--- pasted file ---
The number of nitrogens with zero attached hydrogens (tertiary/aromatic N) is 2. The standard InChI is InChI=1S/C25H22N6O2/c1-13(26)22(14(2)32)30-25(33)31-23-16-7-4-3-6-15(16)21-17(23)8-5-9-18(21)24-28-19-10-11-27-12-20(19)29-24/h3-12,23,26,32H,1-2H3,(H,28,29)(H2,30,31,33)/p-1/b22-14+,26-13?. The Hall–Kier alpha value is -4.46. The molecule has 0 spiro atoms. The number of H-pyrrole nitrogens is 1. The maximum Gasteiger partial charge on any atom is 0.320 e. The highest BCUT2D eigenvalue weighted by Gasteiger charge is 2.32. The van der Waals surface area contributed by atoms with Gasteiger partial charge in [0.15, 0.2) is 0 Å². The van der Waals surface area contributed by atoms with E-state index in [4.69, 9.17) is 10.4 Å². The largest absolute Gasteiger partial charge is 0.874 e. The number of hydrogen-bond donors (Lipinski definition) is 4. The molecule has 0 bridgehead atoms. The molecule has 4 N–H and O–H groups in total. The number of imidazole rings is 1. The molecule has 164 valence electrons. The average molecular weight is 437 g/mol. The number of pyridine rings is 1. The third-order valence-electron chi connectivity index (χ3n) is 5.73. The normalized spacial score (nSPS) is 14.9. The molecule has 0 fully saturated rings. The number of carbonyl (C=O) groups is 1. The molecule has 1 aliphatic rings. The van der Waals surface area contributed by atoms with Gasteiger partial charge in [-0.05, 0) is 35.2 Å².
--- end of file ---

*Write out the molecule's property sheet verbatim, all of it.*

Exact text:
The number of nitrogens with zero attached hydrogens (tertiary/aromatic N) is 2. The standard InChI is InChI=1S/C25H22N6O2/c1-13(26)22(14(2)32)30-25(33)31-23-16-7-4-3-6-15(16)21-17(23)8-5-9-18(21)24-28-19-10-11-27-12-20(19)29-24/h3-12,23,26,32H,1-2H3,(H,28,29)(H2,30,31,33)/p-1/b22-14+,26-13?. The Hall–Kier alpha value is -4.46. The molecule has 0 spiro atoms. The number of H-pyrrole nitrogens is 1. The maximum Gasteiger partial charge on any atom is 0.320 e. The highest BCUT2D eigenvalue weighted by Gasteiger charge is 2.32. The van der Waals surface area contributed by atoms with Gasteiger partial charge in [0.15, 0.2) is 0 Å². The van der Waals surface area contributed by atoms with E-state index in [4.69, 9.17) is 10.4 Å². The largest absolute Gasteiger partial charge is 0.874 e. The number of hydrogen-bond donors (Lipinski definition) is 4. The molecule has 0 bridgehead atoms. The molecule has 4 N–H and O–H groups in total. The number of imidazole rings is 1. The molecule has 164 valence electrons. The average molecular weight is 437 g/mol. The number of pyridine rings is 1. The third-order valence-electron chi connectivity index (χ3n) is 5.73. The normalized spacial score (nSPS) is 14.9. The molecule has 0 fully saturated rings. The number of carbonyl (C=O) groups is 1. The molecule has 1 aliphatic rings. The van der Waals surface area contributed by atoms with Gasteiger partial charge in [-0.05, 0) is 35.2 Å².